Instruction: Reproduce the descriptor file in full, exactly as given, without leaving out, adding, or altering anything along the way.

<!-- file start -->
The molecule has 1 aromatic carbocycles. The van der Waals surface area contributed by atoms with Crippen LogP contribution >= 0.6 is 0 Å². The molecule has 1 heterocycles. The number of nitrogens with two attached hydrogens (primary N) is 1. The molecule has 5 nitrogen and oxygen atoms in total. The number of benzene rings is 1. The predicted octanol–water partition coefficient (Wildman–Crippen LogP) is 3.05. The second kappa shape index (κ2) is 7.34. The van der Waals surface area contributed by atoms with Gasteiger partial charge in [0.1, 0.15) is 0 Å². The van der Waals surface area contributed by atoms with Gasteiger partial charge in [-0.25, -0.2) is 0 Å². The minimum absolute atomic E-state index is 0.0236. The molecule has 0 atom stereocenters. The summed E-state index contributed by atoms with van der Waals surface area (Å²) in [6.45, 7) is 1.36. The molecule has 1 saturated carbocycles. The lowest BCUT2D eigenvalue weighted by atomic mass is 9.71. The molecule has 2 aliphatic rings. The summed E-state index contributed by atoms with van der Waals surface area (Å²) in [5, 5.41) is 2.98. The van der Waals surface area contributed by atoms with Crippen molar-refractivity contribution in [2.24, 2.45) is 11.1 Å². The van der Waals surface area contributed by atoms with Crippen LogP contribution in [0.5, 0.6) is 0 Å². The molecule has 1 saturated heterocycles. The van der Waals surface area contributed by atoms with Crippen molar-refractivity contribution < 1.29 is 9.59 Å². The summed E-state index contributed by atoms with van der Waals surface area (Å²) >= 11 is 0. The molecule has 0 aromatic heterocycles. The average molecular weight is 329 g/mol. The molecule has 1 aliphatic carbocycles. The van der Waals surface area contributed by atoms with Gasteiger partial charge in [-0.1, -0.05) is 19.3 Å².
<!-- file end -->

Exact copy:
The molecule has 1 aromatic carbocycles. The van der Waals surface area contributed by atoms with Crippen LogP contribution >= 0.6 is 0 Å². The molecule has 1 heterocycles. The number of nitrogens with two attached hydrogens (primary N) is 1. The molecule has 5 nitrogen and oxygen atoms in total. The number of benzene rings is 1. The predicted octanol–water partition coefficient (Wildman–Crippen LogP) is 3.05. The second kappa shape index (κ2) is 7.34. The van der Waals surface area contributed by atoms with Gasteiger partial charge in [0.1, 0.15) is 0 Å². The van der Waals surface area contributed by atoms with Gasteiger partial charge in [-0.25, -0.2) is 0 Å². The minimum absolute atomic E-state index is 0.0236. The molecule has 0 atom stereocenters. The summed E-state index contributed by atoms with van der Waals surface area (Å²) in [6.45, 7) is 1.36. The molecule has 1 saturated carbocycles. The lowest BCUT2D eigenvalue weighted by atomic mass is 9.71. The molecule has 2 aliphatic rings. The summed E-state index contributed by atoms with van der Waals surface area (Å²) in [5, 5.41) is 2.98. The van der Waals surface area contributed by atoms with Crippen molar-refractivity contribution in [2.24, 2.45) is 11.1 Å². The van der Waals surface area contributed by atoms with Crippen LogP contribution in [0.5, 0.6) is 0 Å². The molecule has 1 saturated heterocycles. The van der Waals surface area contributed by atoms with Crippen molar-refractivity contribution < 1.29 is 9.59 Å². The summed E-state index contributed by atoms with van der Waals surface area (Å²) >= 11 is 0. The molecule has 0 aromatic heterocycles. The average molecular weight is 329 g/mol. The molecule has 1 aliphatic carbocycles. The van der Waals surface area contributed by atoms with Gasteiger partial charge in [-0.1, -0.05) is 19.3 Å².